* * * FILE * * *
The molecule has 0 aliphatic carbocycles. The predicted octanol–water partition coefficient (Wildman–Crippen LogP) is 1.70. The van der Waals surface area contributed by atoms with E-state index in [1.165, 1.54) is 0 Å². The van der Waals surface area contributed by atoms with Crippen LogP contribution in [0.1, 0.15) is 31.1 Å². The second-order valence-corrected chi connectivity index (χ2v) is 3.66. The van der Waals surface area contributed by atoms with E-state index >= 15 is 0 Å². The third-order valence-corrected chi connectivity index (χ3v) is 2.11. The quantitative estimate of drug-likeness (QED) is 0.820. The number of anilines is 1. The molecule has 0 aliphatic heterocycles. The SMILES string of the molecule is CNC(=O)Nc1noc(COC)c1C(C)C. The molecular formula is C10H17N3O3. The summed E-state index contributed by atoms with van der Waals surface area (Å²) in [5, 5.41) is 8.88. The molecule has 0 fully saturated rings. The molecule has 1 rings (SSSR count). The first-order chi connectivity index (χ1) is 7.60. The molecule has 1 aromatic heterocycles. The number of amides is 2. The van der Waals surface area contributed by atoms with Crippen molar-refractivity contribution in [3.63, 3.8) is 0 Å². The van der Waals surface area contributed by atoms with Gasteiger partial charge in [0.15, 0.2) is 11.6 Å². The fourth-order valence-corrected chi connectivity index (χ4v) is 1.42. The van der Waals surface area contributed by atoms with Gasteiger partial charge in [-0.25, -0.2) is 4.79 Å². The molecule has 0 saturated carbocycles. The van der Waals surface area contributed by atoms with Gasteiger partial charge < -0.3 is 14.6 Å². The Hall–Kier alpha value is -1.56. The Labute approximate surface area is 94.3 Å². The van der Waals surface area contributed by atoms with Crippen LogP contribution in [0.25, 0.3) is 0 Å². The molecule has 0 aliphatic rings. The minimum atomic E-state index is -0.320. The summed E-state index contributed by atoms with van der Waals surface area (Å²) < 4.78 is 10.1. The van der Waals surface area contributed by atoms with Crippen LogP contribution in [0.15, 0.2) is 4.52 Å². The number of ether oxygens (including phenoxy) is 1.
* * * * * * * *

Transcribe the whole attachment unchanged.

The molecule has 0 aliphatic carbocycles. The predicted octanol–water partition coefficient (Wildman–Crippen LogP) is 1.70. The van der Waals surface area contributed by atoms with E-state index in [1.165, 1.54) is 0 Å². The van der Waals surface area contributed by atoms with Crippen LogP contribution in [0.1, 0.15) is 31.1 Å². The second-order valence-corrected chi connectivity index (χ2v) is 3.66. The van der Waals surface area contributed by atoms with E-state index >= 15 is 0 Å². The third-order valence-corrected chi connectivity index (χ3v) is 2.11. The quantitative estimate of drug-likeness (QED) is 0.820. The number of anilines is 1. The molecule has 0 aliphatic heterocycles. The SMILES string of the molecule is CNC(=O)Nc1noc(COC)c1C(C)C. The molecular formula is C10H17N3O3. The summed E-state index contributed by atoms with van der Waals surface area (Å²) in [5, 5.41) is 8.88. The molecule has 0 fully saturated rings. The molecule has 1 rings (SSSR count). The first-order chi connectivity index (χ1) is 7.60. The molecule has 1 aromatic heterocycles. The number of amides is 2. The van der Waals surface area contributed by atoms with Crippen molar-refractivity contribution in [3.63, 3.8) is 0 Å². The van der Waals surface area contributed by atoms with Gasteiger partial charge in [0.15, 0.2) is 11.6 Å². The fourth-order valence-corrected chi connectivity index (χ4v) is 1.42. The van der Waals surface area contributed by atoms with Gasteiger partial charge in [-0.25, -0.2) is 4.79 Å². The molecule has 0 saturated carbocycles. The van der Waals surface area contributed by atoms with Gasteiger partial charge < -0.3 is 14.6 Å². The Hall–Kier alpha value is -1.56. The Labute approximate surface area is 94.3 Å². The van der Waals surface area contributed by atoms with Crippen LogP contribution in [0.25, 0.3) is 0 Å². The molecule has 0 aliphatic rings. The minimum atomic E-state index is -0.320. The summed E-state index contributed by atoms with van der Waals surface area (Å²) < 4.78 is 10.1. The van der Waals surface area contributed by atoms with Crippen LogP contribution in [0.15, 0.2) is 4.52 Å². The number of ether oxygens (including phenoxy) is 1.